Title

Assessing the impact of uncertainties and errors on multi-criteria evaluation procedures when using remote sensing derived land cover input data

Date of Completion

January 2006

Keywords

Physical Geography|Remote Sensing

Degree

Ph.D.

Abstract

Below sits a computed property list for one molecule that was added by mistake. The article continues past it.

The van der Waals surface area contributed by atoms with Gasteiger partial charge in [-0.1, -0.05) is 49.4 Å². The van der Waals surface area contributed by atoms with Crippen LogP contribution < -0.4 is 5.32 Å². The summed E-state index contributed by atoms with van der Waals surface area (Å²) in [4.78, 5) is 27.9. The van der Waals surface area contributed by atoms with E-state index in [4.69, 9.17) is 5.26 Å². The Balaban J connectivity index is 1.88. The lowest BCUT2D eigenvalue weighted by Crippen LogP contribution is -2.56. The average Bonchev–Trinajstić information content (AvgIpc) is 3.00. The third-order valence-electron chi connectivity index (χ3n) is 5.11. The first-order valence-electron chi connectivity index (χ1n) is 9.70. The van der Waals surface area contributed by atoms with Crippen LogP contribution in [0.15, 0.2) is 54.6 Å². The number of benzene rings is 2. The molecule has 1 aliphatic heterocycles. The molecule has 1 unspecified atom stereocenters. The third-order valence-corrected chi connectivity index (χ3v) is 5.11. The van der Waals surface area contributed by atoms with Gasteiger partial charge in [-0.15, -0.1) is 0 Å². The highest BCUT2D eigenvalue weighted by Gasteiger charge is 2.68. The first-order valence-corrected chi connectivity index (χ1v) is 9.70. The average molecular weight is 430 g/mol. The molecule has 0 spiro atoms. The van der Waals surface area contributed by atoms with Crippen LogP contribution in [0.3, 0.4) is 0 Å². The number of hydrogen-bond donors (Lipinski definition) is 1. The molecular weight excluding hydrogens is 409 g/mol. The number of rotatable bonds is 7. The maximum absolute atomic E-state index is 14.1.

Spatial decision-making procedures, such as multi-criteria evaluation (MCE), often rely upon input data derived from remote sensing in the form of land cover maps. However, these data can often contain inherent errors and misclassifications that can influence the accuracy of the final output associated with spatial decision-making procedures. The research presented here explores what influence errors and misclassifications in remote sensing derived land cover data can have on the output from spatial decision-making procedures. Four land cover data layers, each covering the same spatial area and easily obtained from scholarly or governmental institutions, are used throughout this research. These comparative land cover data layers are compared with an author-created land cover data layer known as the BASE layer. The BASE layer represents the nearest approximation of the land cover condition in the study region. Overall land cover classification accuracy is assessed for each of the land cover data layers used in this research. In addition to overall land cover classification accuracy, classification accuracy is evaluated along the edge and interior of land cover regions in order to determine if the spatial location of errors and misclassifications, rather than the quantity of errors and misclassifications alone, can have an impact on the output form spatial decision making procedures. This is followed by an assessment of the influence of errors and misclassifications on site and situational factors, two of the primary components of spatial decision-making procedures. Direct comparisons are made between the BASE layer and the comparative land cover data layers. A series of multi-criteria evaluation procedures using the BASE layer and the four comparative data layers as input concludes this research. The output from the spatial decision-making procedure using the BASE layer is directly compared with the same spatial decision-making procedure using each of the comparative land cover data layers as input. Differences between the BASE layer and the comparative land cover data layers are then assessed to determine if errors and misclassifications have had an impact on the output of the spatial decision-making procedures.^